Taken by NASA's Tropical Rainfall Measuring Mission (TRMM) satellite on June 24 this image shows a large band of intense rain (darker red) just off shore, while light (blue areas) to moderate rain covers a broad area of the Florida peninsula.
Credit: SSAI/NASA, Hal Pierce
Tropical Storm Debby has hammered Florida and southern Georgia, dropping as much as 2 inches (50 millimeters) of rain per hour, according to measurements made by a NASA satellite.
The Tropical Rainfall Measuring Mission (TRMM) satellite is essentially a flying rain gauge that can calculate total rainfall, including the heavy downpours from Debby, from space.
Measurements from the satellite show 7 inches of rain fell on Gainesville, Fla., Sunday (June 24), making that day the second-rainiest in the city's history.
Other areas in north Florida have seen more than 15 inches of rain in the past few days, and some areas may accumulate 2 feet (61 centimeters) of rain before slow-moving Debby has passed through. Nearly 20 inches (51 cm) of rain has fallen in two days on Florida's Wakulla County, according to the news service Reuters. Roads were flooded in many parts of the area, where the Florida Panhandle meets the peninsula.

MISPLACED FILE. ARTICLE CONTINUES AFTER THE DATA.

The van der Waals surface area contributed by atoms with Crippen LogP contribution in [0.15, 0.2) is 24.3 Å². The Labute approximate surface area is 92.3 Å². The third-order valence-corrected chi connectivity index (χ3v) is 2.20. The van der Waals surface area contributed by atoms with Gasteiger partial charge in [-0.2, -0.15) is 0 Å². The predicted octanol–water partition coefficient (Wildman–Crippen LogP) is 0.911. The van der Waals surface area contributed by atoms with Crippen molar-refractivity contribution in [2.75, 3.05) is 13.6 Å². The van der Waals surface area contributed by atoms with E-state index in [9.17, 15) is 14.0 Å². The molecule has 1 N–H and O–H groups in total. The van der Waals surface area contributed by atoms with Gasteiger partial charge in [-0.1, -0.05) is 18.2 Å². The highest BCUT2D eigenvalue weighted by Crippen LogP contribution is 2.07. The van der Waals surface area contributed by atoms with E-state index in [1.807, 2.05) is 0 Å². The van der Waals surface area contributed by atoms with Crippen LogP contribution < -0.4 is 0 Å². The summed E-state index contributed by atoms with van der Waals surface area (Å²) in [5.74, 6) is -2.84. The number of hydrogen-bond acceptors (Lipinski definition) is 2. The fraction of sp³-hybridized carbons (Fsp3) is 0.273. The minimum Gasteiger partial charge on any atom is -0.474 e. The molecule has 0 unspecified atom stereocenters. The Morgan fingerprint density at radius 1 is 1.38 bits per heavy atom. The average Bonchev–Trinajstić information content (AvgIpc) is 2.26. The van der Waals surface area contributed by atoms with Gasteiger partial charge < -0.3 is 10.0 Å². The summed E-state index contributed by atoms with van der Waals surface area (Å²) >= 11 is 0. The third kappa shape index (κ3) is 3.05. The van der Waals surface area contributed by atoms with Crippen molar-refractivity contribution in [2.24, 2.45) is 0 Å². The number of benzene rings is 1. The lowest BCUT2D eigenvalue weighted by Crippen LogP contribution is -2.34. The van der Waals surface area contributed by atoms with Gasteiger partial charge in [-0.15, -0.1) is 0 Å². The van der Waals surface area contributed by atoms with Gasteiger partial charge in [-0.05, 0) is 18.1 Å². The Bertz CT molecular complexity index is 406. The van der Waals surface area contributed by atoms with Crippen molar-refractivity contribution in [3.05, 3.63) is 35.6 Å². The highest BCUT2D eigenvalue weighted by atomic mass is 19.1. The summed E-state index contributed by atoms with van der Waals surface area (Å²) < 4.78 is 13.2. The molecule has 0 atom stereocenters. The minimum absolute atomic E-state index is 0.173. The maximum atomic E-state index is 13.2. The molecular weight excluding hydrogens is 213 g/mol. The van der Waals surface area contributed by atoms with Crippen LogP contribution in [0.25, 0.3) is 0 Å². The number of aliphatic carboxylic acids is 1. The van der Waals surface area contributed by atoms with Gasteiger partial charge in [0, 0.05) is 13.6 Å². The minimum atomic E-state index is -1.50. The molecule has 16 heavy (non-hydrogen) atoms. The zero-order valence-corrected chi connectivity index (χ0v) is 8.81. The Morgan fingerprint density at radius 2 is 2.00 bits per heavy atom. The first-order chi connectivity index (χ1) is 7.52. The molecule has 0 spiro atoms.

Debby could bring 4 to 8 more inches (10 to 20 cm) of rain and could possibly form more tornadoes in north Florida and southeast Georgia in the next couple of days, according to the National Hurricane Center.
Debby, the fourth-named storm for the Atlantic basin this season, arrived sooner than any previous No. 4 storm on record. But despite the busy start to the 2012 hurricane season, forecasters are still calling for a "near-normal" season.
Data from several TRMM instruments are gathered and used to create rainfall images at NASA's Goddard Space Flight Center in Greenbelt, Md.